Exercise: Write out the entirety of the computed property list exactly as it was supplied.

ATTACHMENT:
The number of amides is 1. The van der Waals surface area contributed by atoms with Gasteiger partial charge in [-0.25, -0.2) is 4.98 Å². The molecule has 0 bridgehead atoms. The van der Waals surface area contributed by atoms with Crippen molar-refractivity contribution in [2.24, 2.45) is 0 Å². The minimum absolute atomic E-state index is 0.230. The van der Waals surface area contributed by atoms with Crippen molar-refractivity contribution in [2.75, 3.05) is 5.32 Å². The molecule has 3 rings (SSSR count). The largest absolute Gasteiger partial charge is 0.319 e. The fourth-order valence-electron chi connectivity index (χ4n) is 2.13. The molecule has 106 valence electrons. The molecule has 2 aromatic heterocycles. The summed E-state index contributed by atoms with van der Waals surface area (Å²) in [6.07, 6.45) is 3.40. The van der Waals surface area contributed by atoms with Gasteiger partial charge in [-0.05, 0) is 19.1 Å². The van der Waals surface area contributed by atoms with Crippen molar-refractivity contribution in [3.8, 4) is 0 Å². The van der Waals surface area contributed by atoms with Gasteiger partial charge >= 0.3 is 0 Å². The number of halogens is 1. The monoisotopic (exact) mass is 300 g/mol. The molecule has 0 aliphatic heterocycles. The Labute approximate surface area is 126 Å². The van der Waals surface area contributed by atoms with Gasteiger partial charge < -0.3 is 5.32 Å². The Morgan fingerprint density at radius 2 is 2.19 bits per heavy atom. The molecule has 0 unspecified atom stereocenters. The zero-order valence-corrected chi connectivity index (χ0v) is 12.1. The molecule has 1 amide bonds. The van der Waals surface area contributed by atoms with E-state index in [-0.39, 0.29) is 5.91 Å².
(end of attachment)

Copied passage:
The number of amides is 1. The van der Waals surface area contributed by atoms with Gasteiger partial charge in [-0.25, -0.2) is 4.98 Å². The molecule has 0 bridgehead atoms. The van der Waals surface area contributed by atoms with Crippen molar-refractivity contribution in [2.24, 2.45) is 0 Å². The minimum absolute atomic E-state index is 0.230. The van der Waals surface area contributed by atoms with Crippen molar-refractivity contribution in [2.75, 3.05) is 5.32 Å². The molecule has 3 rings (SSSR count). The largest absolute Gasteiger partial charge is 0.319 e. The fourth-order valence-electron chi connectivity index (χ4n) is 2.13. The molecule has 106 valence electrons. The molecule has 2 aromatic heterocycles. The summed E-state index contributed by atoms with van der Waals surface area (Å²) in [6.07, 6.45) is 3.40. The van der Waals surface area contributed by atoms with Gasteiger partial charge in [-0.05, 0) is 19.1 Å². The van der Waals surface area contributed by atoms with Crippen molar-refractivity contribution in [3.8, 4) is 0 Å². The van der Waals surface area contributed by atoms with Gasteiger partial charge >= 0.3 is 0 Å². The number of halogens is 1. The monoisotopic (exact) mass is 300 g/mol. The molecule has 0 aliphatic heterocycles. The Labute approximate surface area is 126 Å². The van der Waals surface area contributed by atoms with Gasteiger partial charge < -0.3 is 5.32 Å². The Morgan fingerprint density at radius 2 is 2.19 bits per heavy atom. The molecule has 0 unspecified atom stereocenters. The zero-order valence-corrected chi connectivity index (χ0v) is 12.1. The molecule has 1 amide bonds. The van der Waals surface area contributed by atoms with E-state index in [-0.39, 0.29) is 5.91 Å².